If a computer were to design the perfect U.N. Secretary-General, he or she would look something like this: African born; European and American educated, with decades of service in the U.N. system; married to a European; and possessing a quiet charisma and calm authority as chaos swirls.
That the U.N. in 1996 found such a person to restore its sense of direction and purpose was a near miracle. But out of the U.N.'s failures in Bosnia, Somalia and Rwanda came Kofi Annan, the career international civil servant who had participated in these disasters yet somehow survived and learned from them. When the situation in Bosnia reached its low point in August 1995, Annan, as acting Secretary-General, authorized the NATO bombing of the Bosnian Serbs that paved the road to the Dayton Peace Agreement. That action, more than anything else, convinced American officials, including me, that he was the best possible person to lead the U.N.
Today Annan is in the middle of his second term. His task is not finished, and the U.N is still far from what it should be. But Annan has tested the limits of the job, accumulating more authorityone cannot use the word power, given the constraints the U.N. system places on himthan any of his predecessors.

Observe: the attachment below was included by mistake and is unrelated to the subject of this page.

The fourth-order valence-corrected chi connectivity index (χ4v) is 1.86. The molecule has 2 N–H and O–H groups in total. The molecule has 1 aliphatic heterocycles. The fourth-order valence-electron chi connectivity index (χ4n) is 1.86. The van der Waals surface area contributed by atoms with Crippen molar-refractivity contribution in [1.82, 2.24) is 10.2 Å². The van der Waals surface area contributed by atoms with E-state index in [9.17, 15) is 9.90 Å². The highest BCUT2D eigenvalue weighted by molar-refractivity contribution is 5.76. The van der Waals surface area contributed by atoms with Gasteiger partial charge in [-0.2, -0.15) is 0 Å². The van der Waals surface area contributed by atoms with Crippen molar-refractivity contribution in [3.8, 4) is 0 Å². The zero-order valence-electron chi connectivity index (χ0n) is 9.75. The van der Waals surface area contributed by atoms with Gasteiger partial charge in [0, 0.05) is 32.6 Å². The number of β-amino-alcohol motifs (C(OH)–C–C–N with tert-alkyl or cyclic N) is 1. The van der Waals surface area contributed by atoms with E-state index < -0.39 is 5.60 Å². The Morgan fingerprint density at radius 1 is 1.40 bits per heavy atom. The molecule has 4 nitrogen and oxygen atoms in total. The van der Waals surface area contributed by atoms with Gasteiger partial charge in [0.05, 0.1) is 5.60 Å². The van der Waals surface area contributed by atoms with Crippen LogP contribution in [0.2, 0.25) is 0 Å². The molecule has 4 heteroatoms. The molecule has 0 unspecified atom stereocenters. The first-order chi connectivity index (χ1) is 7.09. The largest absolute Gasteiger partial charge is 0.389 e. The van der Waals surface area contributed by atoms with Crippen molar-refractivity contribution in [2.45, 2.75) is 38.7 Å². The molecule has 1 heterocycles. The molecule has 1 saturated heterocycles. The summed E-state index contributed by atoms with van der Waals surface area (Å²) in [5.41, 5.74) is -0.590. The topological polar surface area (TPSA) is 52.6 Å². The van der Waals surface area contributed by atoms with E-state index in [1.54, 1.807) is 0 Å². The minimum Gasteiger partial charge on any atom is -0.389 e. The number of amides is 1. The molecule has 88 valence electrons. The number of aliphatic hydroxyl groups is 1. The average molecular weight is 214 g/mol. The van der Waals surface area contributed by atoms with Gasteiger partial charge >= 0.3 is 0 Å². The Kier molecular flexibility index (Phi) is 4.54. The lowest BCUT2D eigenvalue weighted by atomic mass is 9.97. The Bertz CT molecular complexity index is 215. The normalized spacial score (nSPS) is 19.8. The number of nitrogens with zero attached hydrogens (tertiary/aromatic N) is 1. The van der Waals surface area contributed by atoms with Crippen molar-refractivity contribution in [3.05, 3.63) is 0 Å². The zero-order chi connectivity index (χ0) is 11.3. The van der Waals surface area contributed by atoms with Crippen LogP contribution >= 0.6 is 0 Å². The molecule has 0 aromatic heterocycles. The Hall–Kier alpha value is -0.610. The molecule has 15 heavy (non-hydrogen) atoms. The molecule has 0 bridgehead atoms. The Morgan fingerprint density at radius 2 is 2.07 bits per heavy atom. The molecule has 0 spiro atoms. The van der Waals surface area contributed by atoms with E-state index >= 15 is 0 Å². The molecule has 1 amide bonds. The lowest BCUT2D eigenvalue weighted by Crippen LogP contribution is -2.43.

His complex relationship with the U.S. government is little understood. When Annan takes positions in public that are not pleasing to the Bush Administration, it unleashes its attack dogs. Yet when Administration officials found their policies in Iraq floundering, they asked the U.N. to bail them out. Some observers told Annan that he should not help the U.S. out of its jam. But he knew that his larger responsibility was to the cause of stabilizing Iraq. He began to work toward the decisive date of June 30, when the U.S. will hand over control to Iraqi authorities and an uncertain, highly volatile situation will prevail. Whether Annan, or anyone else, can succeed in Iraq will be determined by factors way beyond his, or anyone else's, ability to control. But it is Annan's destiny to be handed the very worst problems, and then only after they have been unsuccessfully addressed by others. Anyone who knows him knows he wades into such problems with his usual blend of courage, self-control, modesty and optimism.
Holbrooke is the U.S. ambassador to the U.N. in the Clinton Administration
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